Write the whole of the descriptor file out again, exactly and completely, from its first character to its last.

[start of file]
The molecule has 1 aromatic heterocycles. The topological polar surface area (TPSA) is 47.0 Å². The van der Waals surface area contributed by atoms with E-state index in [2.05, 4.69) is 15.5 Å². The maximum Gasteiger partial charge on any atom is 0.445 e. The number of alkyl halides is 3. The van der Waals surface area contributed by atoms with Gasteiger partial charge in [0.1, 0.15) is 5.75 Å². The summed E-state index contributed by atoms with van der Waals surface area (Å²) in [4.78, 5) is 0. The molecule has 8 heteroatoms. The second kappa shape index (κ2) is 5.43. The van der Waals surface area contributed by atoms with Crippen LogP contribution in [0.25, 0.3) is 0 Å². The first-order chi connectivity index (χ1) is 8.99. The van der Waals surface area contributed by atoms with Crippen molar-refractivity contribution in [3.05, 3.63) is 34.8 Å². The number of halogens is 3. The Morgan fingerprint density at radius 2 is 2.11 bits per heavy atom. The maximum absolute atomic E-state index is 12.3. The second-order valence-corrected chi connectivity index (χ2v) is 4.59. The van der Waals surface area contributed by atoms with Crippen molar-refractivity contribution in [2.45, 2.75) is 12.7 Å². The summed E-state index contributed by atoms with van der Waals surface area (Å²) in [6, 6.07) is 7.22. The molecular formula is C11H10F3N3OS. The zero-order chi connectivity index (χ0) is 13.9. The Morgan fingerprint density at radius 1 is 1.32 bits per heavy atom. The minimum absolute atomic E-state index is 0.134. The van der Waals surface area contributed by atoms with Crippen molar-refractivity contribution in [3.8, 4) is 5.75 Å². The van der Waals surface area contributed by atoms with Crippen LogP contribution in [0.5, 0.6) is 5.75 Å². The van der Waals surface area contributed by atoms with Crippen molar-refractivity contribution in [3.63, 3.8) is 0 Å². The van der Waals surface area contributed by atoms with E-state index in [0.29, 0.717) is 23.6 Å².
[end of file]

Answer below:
The molecule has 1 aromatic heterocycles. The topological polar surface area (TPSA) is 47.0 Å². The van der Waals surface area contributed by atoms with E-state index in [2.05, 4.69) is 15.5 Å². The maximum Gasteiger partial charge on any atom is 0.445 e. The number of alkyl halides is 3. The van der Waals surface area contributed by atoms with Gasteiger partial charge in [0.1, 0.15) is 5.75 Å². The summed E-state index contributed by atoms with van der Waals surface area (Å²) in [4.78, 5) is 0. The molecule has 8 heteroatoms. The second kappa shape index (κ2) is 5.43. The van der Waals surface area contributed by atoms with Crippen LogP contribution in [0.25, 0.3) is 0 Å². The first-order chi connectivity index (χ1) is 8.99. The van der Waals surface area contributed by atoms with Crippen molar-refractivity contribution in [3.05, 3.63) is 34.8 Å². The number of halogens is 3. The Morgan fingerprint density at radius 2 is 2.11 bits per heavy atom. The maximum absolute atomic E-state index is 12.3. The second-order valence-corrected chi connectivity index (χ2v) is 4.59. The van der Waals surface area contributed by atoms with Crippen molar-refractivity contribution in [2.45, 2.75) is 12.7 Å². The summed E-state index contributed by atoms with van der Waals surface area (Å²) in [6, 6.07) is 7.22. The molecular formula is C11H10F3N3OS. The zero-order chi connectivity index (χ0) is 13.9. The Morgan fingerprint density at radius 1 is 1.32 bits per heavy atom. The minimum absolute atomic E-state index is 0.134. The van der Waals surface area contributed by atoms with Crippen molar-refractivity contribution in [3.8, 4) is 5.75 Å². The van der Waals surface area contributed by atoms with Crippen LogP contribution in [0.5, 0.6) is 5.75 Å². The van der Waals surface area contributed by atoms with Crippen molar-refractivity contribution in [3.63, 3.8) is 0 Å². The van der Waals surface area contributed by atoms with E-state index in [0.29, 0.717) is 23.6 Å².